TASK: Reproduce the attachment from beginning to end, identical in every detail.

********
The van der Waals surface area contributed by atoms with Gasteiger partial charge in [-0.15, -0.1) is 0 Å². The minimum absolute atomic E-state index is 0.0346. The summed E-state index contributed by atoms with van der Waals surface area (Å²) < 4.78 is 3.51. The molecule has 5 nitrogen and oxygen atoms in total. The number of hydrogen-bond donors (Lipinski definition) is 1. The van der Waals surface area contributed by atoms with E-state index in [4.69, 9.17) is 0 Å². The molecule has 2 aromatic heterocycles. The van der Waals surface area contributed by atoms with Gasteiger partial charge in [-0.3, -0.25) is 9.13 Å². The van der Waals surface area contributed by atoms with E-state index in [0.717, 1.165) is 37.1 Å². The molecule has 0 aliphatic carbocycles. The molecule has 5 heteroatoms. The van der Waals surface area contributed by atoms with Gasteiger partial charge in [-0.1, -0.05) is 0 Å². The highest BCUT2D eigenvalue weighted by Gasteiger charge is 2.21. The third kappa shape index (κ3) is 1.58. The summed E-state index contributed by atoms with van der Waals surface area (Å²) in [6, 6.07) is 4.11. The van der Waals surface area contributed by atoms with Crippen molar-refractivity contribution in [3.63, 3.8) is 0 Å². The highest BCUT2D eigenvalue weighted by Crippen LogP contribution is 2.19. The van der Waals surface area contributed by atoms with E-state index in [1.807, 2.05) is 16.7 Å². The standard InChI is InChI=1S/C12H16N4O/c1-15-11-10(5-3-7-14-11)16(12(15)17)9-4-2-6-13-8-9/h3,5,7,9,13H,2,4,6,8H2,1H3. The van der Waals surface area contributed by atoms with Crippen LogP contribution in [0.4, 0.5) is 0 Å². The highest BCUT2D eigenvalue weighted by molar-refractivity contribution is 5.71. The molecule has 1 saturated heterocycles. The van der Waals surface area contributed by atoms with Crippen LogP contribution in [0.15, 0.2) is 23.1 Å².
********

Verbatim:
The van der Waals surface area contributed by atoms with Gasteiger partial charge in [-0.15, -0.1) is 0 Å². The minimum absolute atomic E-state index is 0.0346. The summed E-state index contributed by atoms with van der Waals surface area (Å²) < 4.78 is 3.51. The molecule has 5 nitrogen and oxygen atoms in total. The number of hydrogen-bond donors (Lipinski definition) is 1. The van der Waals surface area contributed by atoms with E-state index in [4.69, 9.17) is 0 Å². The molecule has 2 aromatic heterocycles. The van der Waals surface area contributed by atoms with Gasteiger partial charge in [-0.3, -0.25) is 9.13 Å². The van der Waals surface area contributed by atoms with E-state index in [0.717, 1.165) is 37.1 Å². The molecule has 0 aliphatic carbocycles. The molecule has 5 heteroatoms. The van der Waals surface area contributed by atoms with Gasteiger partial charge in [-0.1, -0.05) is 0 Å². The highest BCUT2D eigenvalue weighted by Gasteiger charge is 2.21. The third kappa shape index (κ3) is 1.58. The summed E-state index contributed by atoms with van der Waals surface area (Å²) in [6, 6.07) is 4.11. The van der Waals surface area contributed by atoms with Crippen molar-refractivity contribution in [3.63, 3.8) is 0 Å². The highest BCUT2D eigenvalue weighted by Crippen LogP contribution is 2.19. The van der Waals surface area contributed by atoms with E-state index in [1.807, 2.05) is 16.7 Å². The standard InChI is InChI=1S/C12H16N4O/c1-15-11-10(5-3-7-14-11)16(12(15)17)9-4-2-6-13-8-9/h3,5,7,9,13H,2,4,6,8H2,1H3. The van der Waals surface area contributed by atoms with Crippen LogP contribution in [0.4, 0.5) is 0 Å². The highest BCUT2D eigenvalue weighted by molar-refractivity contribution is 5.71. The molecule has 1 saturated heterocycles. The van der Waals surface area contributed by atoms with Crippen LogP contribution in [0.15, 0.2) is 23.1 Å².